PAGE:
Our editor-in-chief Nate Yapp is proud to have contributed to the new book Hidden Horror: A Celebration of 101 Underrated and Overlooked Fright Flicks, edited by Aaron Christensen. Another contributors include Anthony Timpone, B.J. Colangelo, Dave Alexander, Classic-Horror.com's own Robert C. Ring and John W. Bowen. Pick up a copy today from Amazon.com!

Posts by Nate Yapp

Review: Doctor X (1932)

Doctor X poster

Stumbling onto Doctor X used to be like stumbling onto a 5 dollar bill in the street -- a rare occurence, definitely worth it, but you kind of wished it was a 10. While available on VHS, it was hardly a prominently placed tape. More likely, however, you found it through its occasional showings on Turner Classic Movies, especially after VHS faded away and a DVD replacement failed to show. However, now with Warner Video's "Hollywood's Legends of Horror" box set, we finally get the opportunity to view this curiousity in its full digital splendor.(read more...)

Review: I Walked with a Zombie (1943)

I Walked with a Zombie poster

Reportedly, I Walked With a Zombie was producer Val Lewton's favorite out of the nine low-budget horror films he produced for RKO Radio Pictures between 1942 and 1946. Disquieting, ethereal, and powered by shadow and suggestion, I Walked best displays the philosophy of terror that Lewton tried to imbue in all of his films. Perhaps it is this very fact that makes the film his least effective in terms of the horror genre, although it is a beautiful, admirable work in all other things.(read more...)

Review: Sleepaway Camp (1983)

Sleepaway Camp poster

Quirky, cheesy, less violent than its peers, and frequently kind of sweet, Sleepaway Camp is not your average 80s slasher film. There's no reason it should be -- it was made towards the end of the first slasher cycle (which ran from Halloween until Silent Night, Deadly Night) and that particular subgenre was stretching for new ideas. Sleepaway Camp takes on a concept that should have been a natural for Friday the 13th but never quite worked that way -- using the frustration of summer campers' early adolescence as the background for murder. Toss in a terrifying ending, and you have a minor cult classic.(read more...)

Review: Left in Darkness (2006)

Left in Darkness

Left in Darkness is a varicose mess playing with half-realized ideas that its makers do not seem to grasp at all. Unsurprisingly, it's produced by Stephen J. Cannell, who has created a small industry out of turgid, pseudo-intellectual horror films. So few films make me speechless in their awfulness, but this one wins that extremely dubious distinction.
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Review: Supernatural Season 1 (2005)

Supernatural Season 1 poster

It's been a hard couple years for those of us who championed shows like Buffy the Vampire Slayer and Angel. While there have been shows of equal interest -- spyfest Alias, island genre-bender drama Lost, and high school noir Veronica Mars all come to mind -- there have been few interested in picking up the folkloric roots from which both shows sprang. Supernatural is probably the most successful to date, and it takes that seed of pure storytelling and runs with it in an altogether different direction.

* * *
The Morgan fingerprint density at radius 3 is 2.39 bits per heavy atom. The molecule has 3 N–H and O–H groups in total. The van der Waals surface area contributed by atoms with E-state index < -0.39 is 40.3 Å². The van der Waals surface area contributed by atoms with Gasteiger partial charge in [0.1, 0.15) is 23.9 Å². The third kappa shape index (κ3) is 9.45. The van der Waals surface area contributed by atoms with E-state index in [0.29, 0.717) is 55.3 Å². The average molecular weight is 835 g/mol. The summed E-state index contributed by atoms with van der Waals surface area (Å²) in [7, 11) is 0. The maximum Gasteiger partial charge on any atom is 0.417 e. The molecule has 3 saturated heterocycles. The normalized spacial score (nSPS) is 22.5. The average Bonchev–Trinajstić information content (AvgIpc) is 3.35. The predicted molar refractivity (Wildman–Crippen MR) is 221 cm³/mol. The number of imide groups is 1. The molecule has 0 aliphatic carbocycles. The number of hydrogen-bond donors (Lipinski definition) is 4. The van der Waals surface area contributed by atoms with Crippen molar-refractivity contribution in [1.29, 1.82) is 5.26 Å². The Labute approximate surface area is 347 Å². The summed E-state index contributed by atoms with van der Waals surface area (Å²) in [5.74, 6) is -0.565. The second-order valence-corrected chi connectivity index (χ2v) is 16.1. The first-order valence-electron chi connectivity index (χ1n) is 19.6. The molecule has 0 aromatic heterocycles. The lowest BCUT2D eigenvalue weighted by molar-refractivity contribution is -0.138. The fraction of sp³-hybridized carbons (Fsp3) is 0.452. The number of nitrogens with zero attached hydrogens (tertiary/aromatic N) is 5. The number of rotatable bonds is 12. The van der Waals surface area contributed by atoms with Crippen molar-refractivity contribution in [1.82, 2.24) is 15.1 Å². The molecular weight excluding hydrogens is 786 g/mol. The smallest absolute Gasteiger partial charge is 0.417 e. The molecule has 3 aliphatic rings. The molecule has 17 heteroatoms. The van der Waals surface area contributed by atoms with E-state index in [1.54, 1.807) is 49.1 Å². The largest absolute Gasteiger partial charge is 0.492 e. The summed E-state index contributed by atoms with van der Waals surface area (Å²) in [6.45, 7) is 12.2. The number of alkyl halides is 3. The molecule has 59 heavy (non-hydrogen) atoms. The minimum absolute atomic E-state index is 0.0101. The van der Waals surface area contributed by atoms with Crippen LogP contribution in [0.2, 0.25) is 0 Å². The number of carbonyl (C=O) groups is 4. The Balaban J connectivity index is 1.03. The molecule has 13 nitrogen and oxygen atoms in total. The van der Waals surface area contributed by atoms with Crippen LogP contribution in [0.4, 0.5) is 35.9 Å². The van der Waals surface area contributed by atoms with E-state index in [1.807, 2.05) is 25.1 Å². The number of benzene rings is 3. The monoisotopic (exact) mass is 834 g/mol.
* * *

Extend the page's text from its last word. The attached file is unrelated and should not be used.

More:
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Review: The Garden (2006)

The Garden

There are worst-case scenarios in filmmaking that one never considers. Either they're too preposterous (somebody builds a gigantic King Kong robot and ends up using Rick Baker in a monkey suit for the majority of the film) or they require a monetary investment that would hopefully prevent hiring deeply untalented craftsmen (I refer not to actors, directors, or writers -- poor examples of these are possible at any budget level). Take The Garden, for instance. While not the richest production (it's produced by Stephen J. Cannell, who's attempting to make a name for himself in the medium-low budget horror world), it certainly has enough money to shoot on film and with a responsible amount of CGI. The script is a good idea saddled with poor execution, and Don Michael Paul's direction doesn't even have the benefit of a good idea. The most apparent flaw in the film, however, is that the sound effects editor is crazy.(read more...)

Review: The Omen (1976)

The Omen poster

It makes sense that the success of The Exorcist would spawn a rash of imitators and similarly themed films. Some were low-rent (Abby, Beyond the Door), most were low-quality. However, The Omen, distinguished by a deadly serious tone and a large studio budget, outpaced them all.(read more...)

Review: Cemetery Man (1994)

Cemetery Man poster

There is no good way to categorize Michele Soavi's Cemetery Man (known in its native Italy as Dellamorte Dellamore). Yes, it's a zombie movie, with plenty of decaying flesh and bloody bite wounds. It's also a dark satire in the vein of Brazil (also a difficult film to define, genre-wise). Toss in a twisted metaphysical romance and lightly garnish with American Psycho-thriller, and you might come close. Maybe.(read more...)

Review: Masters of Horror: Chocolate (2005)

mohchocolate

Credits above are only for personnel unique to this episode. For credits relating to "Masters of Horror" as a whole, see the Masters of Horror review gateway.(read more...)

Review: Jesus Christ: Vampire Hunter (2001)

Jesus Christ Vampire Hunter

There's a crappy little 1970s low-budget horror flick called Satan's Children that I saw once on a Something Weird DVD. I didn't think it substantial enough to merit a review at the time -- the 16mm source was damaged and grainy, and the soundtrack was half a second out of sync much of the time. All told, it was the kind of exploitation flick that somebody finds in their attic and wonders what Uncle Joe was up to in '75.(read more...)

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